Startup Launches to "Hijack" Body's Natural Cell Clearing Process
Led by former Kymera Therapeutics Vice President of Chemistry Nan Ji, startup PAQ Therapeutics secured $30 million in Series A financing to develop new therapeutics for diseases by enhancing the body’s ability to clear out damaged cells so it can regenerate newer, healthier ones.
PAQ Therapeutics is focused on the emerging field of autophagy. The company’s goal is to develop novel autophagosome-tethering compounds that can catalyze the degradation of damaged cells that can cause disease. The Cambridge, Mass.-based company is initially focused on developing a therapeutic for an undisclosed genetic neurodegenerative disorder. That could soon expand into additional areas of focus. PAQ said its approach has the potential to treat a range of diseases that currently have no therapeutic options.
PAQ’s approach uses novel autophagosome-tethering compounds (ATTECs), which are small molecules that have the potential to kick-start and accelerate the body’s capabilities of clearing out damaged cells. Autophagy could be complementary to protein degradation-focused companies, such as Roivant Sciences, Vertex Pharmaceuticals, recently-launched BioTheryX, and of course, Ji’s former employer, Kymera Therapeutics. In its announcement this morning, PAQ said its ATTECs can be aimed at a wide range of disease-causing substrates, including proteins and non-protein substrates, such as aggregates, mitochondria, lipids and pathogens.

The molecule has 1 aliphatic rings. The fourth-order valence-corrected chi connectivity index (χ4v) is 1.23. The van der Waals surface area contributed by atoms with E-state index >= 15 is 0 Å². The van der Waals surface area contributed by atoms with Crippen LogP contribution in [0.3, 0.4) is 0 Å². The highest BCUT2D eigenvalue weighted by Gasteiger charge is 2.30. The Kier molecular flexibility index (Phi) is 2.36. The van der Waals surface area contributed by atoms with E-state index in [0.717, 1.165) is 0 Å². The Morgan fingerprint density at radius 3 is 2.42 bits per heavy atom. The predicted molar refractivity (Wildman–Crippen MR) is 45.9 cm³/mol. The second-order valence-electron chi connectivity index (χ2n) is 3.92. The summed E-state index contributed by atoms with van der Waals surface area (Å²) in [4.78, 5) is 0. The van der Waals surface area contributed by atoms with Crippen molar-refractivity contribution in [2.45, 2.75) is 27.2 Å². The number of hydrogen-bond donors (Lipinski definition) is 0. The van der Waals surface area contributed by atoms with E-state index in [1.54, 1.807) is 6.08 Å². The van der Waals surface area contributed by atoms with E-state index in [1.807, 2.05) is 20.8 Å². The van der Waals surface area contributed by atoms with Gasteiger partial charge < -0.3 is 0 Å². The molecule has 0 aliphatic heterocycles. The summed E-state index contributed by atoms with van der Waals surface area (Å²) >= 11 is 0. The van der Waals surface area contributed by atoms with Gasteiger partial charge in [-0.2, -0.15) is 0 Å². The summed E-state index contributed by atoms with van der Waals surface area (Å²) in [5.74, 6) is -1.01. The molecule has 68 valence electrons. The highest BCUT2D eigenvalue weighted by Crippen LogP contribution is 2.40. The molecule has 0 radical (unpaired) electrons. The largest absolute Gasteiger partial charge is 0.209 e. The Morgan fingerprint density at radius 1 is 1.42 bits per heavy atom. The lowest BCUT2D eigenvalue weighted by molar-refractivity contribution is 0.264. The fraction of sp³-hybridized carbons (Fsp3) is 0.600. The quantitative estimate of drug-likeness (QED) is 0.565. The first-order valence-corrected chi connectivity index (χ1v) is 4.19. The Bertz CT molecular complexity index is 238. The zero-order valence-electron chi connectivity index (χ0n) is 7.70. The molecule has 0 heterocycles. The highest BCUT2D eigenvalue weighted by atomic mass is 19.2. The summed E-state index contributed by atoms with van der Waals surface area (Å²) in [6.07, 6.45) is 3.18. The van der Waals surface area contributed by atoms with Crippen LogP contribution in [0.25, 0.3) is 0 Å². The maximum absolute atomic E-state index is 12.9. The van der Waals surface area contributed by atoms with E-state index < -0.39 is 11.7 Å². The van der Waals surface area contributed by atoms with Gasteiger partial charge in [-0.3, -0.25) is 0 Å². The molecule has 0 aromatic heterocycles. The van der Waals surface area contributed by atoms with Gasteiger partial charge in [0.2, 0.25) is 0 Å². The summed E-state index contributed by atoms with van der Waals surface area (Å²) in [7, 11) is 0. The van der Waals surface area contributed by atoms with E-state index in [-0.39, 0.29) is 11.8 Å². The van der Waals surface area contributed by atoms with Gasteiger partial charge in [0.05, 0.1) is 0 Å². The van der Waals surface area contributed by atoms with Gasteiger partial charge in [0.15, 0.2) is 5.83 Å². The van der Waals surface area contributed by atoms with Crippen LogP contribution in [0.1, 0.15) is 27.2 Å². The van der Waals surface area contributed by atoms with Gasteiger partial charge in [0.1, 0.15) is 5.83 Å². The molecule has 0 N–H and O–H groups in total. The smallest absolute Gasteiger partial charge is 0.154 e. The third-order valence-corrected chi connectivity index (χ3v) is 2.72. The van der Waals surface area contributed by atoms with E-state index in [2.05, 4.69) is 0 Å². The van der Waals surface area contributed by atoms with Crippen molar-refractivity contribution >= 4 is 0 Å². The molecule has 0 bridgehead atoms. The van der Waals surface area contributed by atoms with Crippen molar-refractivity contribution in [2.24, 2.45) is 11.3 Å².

Ji, who is the co-founder, president and chief executive officer of PAQ Therapeutics, said the company’s goal is to “hijack the powerful autophagy pathway” in order to eliminate those disease-causing substrates from the body.
“PAQ's ATTEC technology provides a complementary and differentiated platform to targeted protein degradation (TPD), which works through the ubiquitin-proteosome (UPS) pathway,” Ji said in a statement. “Our autophagy-dependent approach further supports a pivotal moment in the evolution of drug discovery and design by expanding our ability to target the disease-causing substrates beyond proteins underlying diseases with limited or no treatment options.”
The $30 million Series A financing will allow the startup to advance its ATTEC platform and drive its investigational assets toward the clinic.
The Series A financing round was led by Sherpa Healthcare Partners. Huagai Capital, MSA Capital, and MRL Ventures Fund also supported the funding. PAQ’s seed investors Nest.Bio Ventures and Matrix Partners China participated in the financing round as well.
Cheng Xing, managing partner of Sherpa Healthcare Partners, touted the small, but impressive team Ji and his co-founder Huaixiang Hao, head of Biology and Professor Boxun Lu of Fudan University in Shanghai, have assembled. Xing also praised the promise of PAQ’s ATTEC platform.
“We see tremendous potential for autophagy-dependent degradation to achieve major therapeutic innovations leveraging the flexibility of small molecules to create cures and overcome serious diseases where therapeutic options are limited for patients,” Xing said in a statement.
Supporting PAQ’s autophagy focus is its scientific advisory board that includes noted research leaders in the field of autophagy, as well as neuroscience and drug discovery. The advisors include David Rubinsztein, Professor of Molecular Neurogenetics and a UK Dementia Research Institute Group Leader at the University of Cambridge; Jared Rutter, Distinguished Professor of Biochemistry and the Dee Glen and Ida Smith Endowed Chair for Cancer Research at the University of Utah; and Jin-Quan Yu, the Frank and Bertha Hupp Professor of Chemistry at The Scripps Research Institute.